Academic interest is public interestComment on this story
In an edited version of his 2014 TB Davie Memorial Lecture on academic freedom delivered at UCT, Max du Preez urges intellectuals to participate actively and visibly in public life.
If academics don’t live up to their responsibilities as intellectuals actively engaged with society and its challenges, they run the risk of seeing their own freedom diminishing.
The task of a university is not primarily to produce economically active citizens. Universities worldwide are responsible for advancing human knowledge and how that knowledge impacts on society. While this principle is universal, its application is society-specific.
There is thus no way universities in South Africa can go about their business without focusing their minds on the specific demands and needs of our society, on the legacies of colonialism and apartheid, on the transformation of society, and on the issues of identity, social cohesion, poverty, unemployment and inequality.
Society demands that universities produce public intellectuals and participate actively and visibly in public life. This has to do with the second leg of my definition of the role of universities, namely the impact knowledge has on the betterment of society. An informed, considered and tolerant public opinion is a precondition for a true democratic society. It is our one shortcoming as a society as we struggle to establish a proper democratic society in the fullest sense of the word in a short time after such a long period of oppression and minority rule.
Paradoxically, we are probably the most open society outside the major Western democracies. This is more a result of the history of resistance to apartheid and the nature of our political settlement in 1994 and the resultant progressive constitution than of the instincts or culture of our people.
The essence of Afrikaner nationalism, the force that dominated South Africa for half a century, militated against openness and tolerance. The instincts of the liberation movement in exile between 1960 and 1990 were not much different.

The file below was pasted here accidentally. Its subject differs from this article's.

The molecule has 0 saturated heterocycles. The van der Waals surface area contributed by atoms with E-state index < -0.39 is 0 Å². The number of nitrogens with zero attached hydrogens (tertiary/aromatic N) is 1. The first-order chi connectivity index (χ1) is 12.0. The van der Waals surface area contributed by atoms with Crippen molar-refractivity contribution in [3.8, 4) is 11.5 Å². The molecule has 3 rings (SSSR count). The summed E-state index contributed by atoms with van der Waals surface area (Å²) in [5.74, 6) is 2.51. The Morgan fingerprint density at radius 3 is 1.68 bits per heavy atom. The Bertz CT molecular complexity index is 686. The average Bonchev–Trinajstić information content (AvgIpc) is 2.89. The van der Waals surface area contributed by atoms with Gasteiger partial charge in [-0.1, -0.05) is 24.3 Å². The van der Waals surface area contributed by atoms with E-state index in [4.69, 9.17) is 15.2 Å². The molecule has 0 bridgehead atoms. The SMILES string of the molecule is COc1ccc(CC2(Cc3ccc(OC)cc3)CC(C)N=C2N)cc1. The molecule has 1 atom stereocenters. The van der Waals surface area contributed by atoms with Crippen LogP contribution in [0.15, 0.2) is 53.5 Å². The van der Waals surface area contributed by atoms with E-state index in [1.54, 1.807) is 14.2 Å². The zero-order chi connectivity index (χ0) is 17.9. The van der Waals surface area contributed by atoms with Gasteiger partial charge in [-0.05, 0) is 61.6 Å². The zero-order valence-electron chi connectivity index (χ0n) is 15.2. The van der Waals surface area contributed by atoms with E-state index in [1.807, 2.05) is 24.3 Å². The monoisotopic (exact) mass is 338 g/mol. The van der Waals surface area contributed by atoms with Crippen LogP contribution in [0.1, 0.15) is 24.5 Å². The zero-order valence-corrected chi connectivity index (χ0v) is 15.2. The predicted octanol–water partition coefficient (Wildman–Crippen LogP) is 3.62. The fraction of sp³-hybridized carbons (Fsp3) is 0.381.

But the National Party negotiators suddenly became arch-liberals when they negotiated the political settlement, insisting on every kind of personal freedom so as to limit the future actions of the majority government. The ANC, in turn, could not afford to turn against the liberal principles it had espoused in its international campaign with the anti-apartheid movement against the apartheid regime.
And so we got a dispensation that went contrary to the views of the majority of the nation: a constitutional rather than a parliamentary or majoritarian democracy and a constitution that guaranteed free speech and freedom of the media, the right to abortion, a ban on capital punishment, no discrimination on the basis of race, ethnicity, gender or sexuality, and provision for a public protector and a Human Rights Commission.
This disconnect manifests itself regularly with the governing ANC’s hostile reaction to criticism by the media, artists, civil society and political opponents; with the attacks on the Constitutional Court when it decides against the executive; with its threats against press freedom; with its brutal control over the public broadcaster; with its manipulation of the criminal justice system; and with its tolerance of police brutality.
We have now lived with this almost artificial openness for two decades, and some of it is beginning to feel normal to us. While we have this gift, we should make the best use of it.
By the look of things, it might not last forever. The lunacy of the recent war of words between the ANC and the EFF and the ANC’s attacks on the public protector are reminders of that.